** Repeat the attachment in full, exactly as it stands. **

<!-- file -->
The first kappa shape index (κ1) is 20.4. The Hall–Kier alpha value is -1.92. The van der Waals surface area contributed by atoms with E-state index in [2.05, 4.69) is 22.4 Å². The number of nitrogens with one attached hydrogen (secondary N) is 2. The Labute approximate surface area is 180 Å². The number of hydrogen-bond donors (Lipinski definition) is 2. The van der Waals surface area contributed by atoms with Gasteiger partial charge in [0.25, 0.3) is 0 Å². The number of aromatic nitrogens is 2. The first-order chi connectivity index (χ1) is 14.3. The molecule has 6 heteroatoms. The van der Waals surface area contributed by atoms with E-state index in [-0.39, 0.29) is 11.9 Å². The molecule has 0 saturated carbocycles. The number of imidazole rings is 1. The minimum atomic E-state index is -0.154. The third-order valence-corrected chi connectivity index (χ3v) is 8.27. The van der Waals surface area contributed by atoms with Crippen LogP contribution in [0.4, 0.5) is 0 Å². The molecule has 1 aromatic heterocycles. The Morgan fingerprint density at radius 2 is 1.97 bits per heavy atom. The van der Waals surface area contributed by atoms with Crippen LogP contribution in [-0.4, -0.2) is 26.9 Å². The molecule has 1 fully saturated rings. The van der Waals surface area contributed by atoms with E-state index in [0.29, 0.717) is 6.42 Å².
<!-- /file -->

The first kappa shape index (κ1) is 20.4. The Hall–Kier alpha value is -1.92. The van der Waals surface area contributed by atoms with E-state index in [2.05, 4.69) is 22.4 Å². The number of nitrogens with one attached hydrogen (secondary N) is 2. The Labute approximate surface area is 180 Å². The number of hydrogen-bond donors (Lipinski definition) is 2. The van der Waals surface area contributed by atoms with Gasteiger partial charge in [0.25, 0.3) is 0 Å². The number of aromatic nitrogens is 2. The first-order chi connectivity index (χ1) is 14.3. The molecule has 6 heteroatoms. The van der Waals surface area contributed by atoms with E-state index in [-0.39, 0.29) is 11.9 Å². The molecule has 0 saturated carbocycles. The number of imidazole rings is 1. The minimum atomic E-state index is -0.154. The third-order valence-corrected chi connectivity index (χ3v) is 8.27. The van der Waals surface area contributed by atoms with Crippen LogP contribution in [0.4, 0.5) is 0 Å². The molecule has 1 aromatic heterocycles. The Morgan fingerprint density at radius 2 is 1.97 bits per heavy atom. The van der Waals surface area contributed by atoms with Crippen LogP contribution in [-0.4, -0.2) is 26.9 Å². The molecule has 1 fully saturated rings. The van der Waals surface area contributed by atoms with E-state index in [0.29, 0.717) is 6.42 Å².